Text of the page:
Throughout her career, Taylor's personal life was the subject of constant media attention. She was married eight times to seven men, endured several serious illnesses, led a jet set lifestyle, including assembling one of the most expensive private collections of jewelry in the world. After many years of ill health, Taylor died from congestive heart failure in 2011, at the age of 79. Elizabeth Rosemond Taylor was born on February 27, 1932, at Heathwood, her family's home on 8 Wildwood Road in Hampstead Garden Suburb, London, she received dual British-American citizenship at birth, as her parents, art dealer Francis Lenn Taylor and retired stage actress Sara Sothern, were United States citizens, both from Arkansas City, Kansas. They moved to London in 1929, opened an art gallery on Bond Street; the family led a privileged life in London during Taylor's childhood. Their social circle included artists such as Augustus John and Laura Knight, politicians such as Colonel Victor Cazalet. Cazalet was Taylor's unofficial godfather, an important influence in her early life.
She was enrolled in Byron House, a Montessori school in Highgate, was raised according to the teachings of Christian Science, the religion of her mother and Cazalet. In early 1939, the Taylor decided to return to the United States due to fear of impending war in Europe. United States ambassador Joseph P. Kennedy contacted Francis and encouraged him to return to the US with his family. Sara and the children left first in April 1939 aboard the ocean liner SS Manhattan, moved in with Taylor's maternal grandfather in Pasadena, California. Francis stayed behind to close the London gallery, joined them in December. In early 1940, he opened a new gallery in Los Angeles, after living in Pacific Palisades with the Chapman family, the family settled in Beverly Hills, where Taylor and her brother were enrolled in Hawthorne School. In California, Taylor's mother was told that her daughter should audition for films. Taylor's eyes in particular drew attention. Sara was opposed to Taylor appearing in films, but after the outbreak of war in Europe made return there unlikely, she began to view the film industry as a way of assimilatin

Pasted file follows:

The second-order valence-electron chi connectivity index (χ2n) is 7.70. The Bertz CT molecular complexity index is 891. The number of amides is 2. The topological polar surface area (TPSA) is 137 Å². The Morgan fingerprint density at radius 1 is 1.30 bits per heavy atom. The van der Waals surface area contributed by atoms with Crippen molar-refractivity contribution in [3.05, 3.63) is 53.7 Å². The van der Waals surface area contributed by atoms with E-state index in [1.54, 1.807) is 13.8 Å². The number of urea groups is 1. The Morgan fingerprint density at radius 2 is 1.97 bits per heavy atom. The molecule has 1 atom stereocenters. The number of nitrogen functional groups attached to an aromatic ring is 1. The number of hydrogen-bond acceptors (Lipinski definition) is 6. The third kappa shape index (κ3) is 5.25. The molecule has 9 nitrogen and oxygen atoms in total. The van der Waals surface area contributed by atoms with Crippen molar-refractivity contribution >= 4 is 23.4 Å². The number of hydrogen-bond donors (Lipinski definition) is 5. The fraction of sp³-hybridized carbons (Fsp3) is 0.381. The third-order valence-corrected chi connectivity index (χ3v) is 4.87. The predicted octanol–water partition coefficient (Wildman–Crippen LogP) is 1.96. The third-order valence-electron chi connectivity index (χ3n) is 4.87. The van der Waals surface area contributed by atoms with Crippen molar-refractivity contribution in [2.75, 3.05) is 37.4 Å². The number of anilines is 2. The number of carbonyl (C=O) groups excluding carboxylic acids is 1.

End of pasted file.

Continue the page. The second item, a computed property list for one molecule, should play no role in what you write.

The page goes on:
Pat and Mike
Pat and Mike is a 1952 American romantic comedy film starring Spencer Tracy and Katharine Hepburn. The movie was written by Ruth Gordon and Garson Kanin, directed by George Cukor, who directed The Philadelphia Story with Hepburn, Adam's Rib with Hepburn and Tracy. Pat Pemberton is a brilliant athlete who loses her confidence whenever her charming but overbearing fiancé Collier is around. Women's golf and tennis championships are within her reach, he wants her to give up her goal and marry him. She enlists the help of Mike Conovan, a shady sports promoter. Together they face mobsters, a jealous boxer, a growing mutual attraction. Sports Stars Garson Kanin and Ruth Gordon were friends with Hepburn and Tracy, had the idea of writing a film to showcase Hepburn's athletic abilities, she was an avid golfer and tennis player, indeed performed all the sports footage in the film herself. Pat and Mike was filmed on location in California; the golfing scenes were filmed at Ojai Valley Inn. Tennis scenes were filmed at the Cow Palace near San Francisco.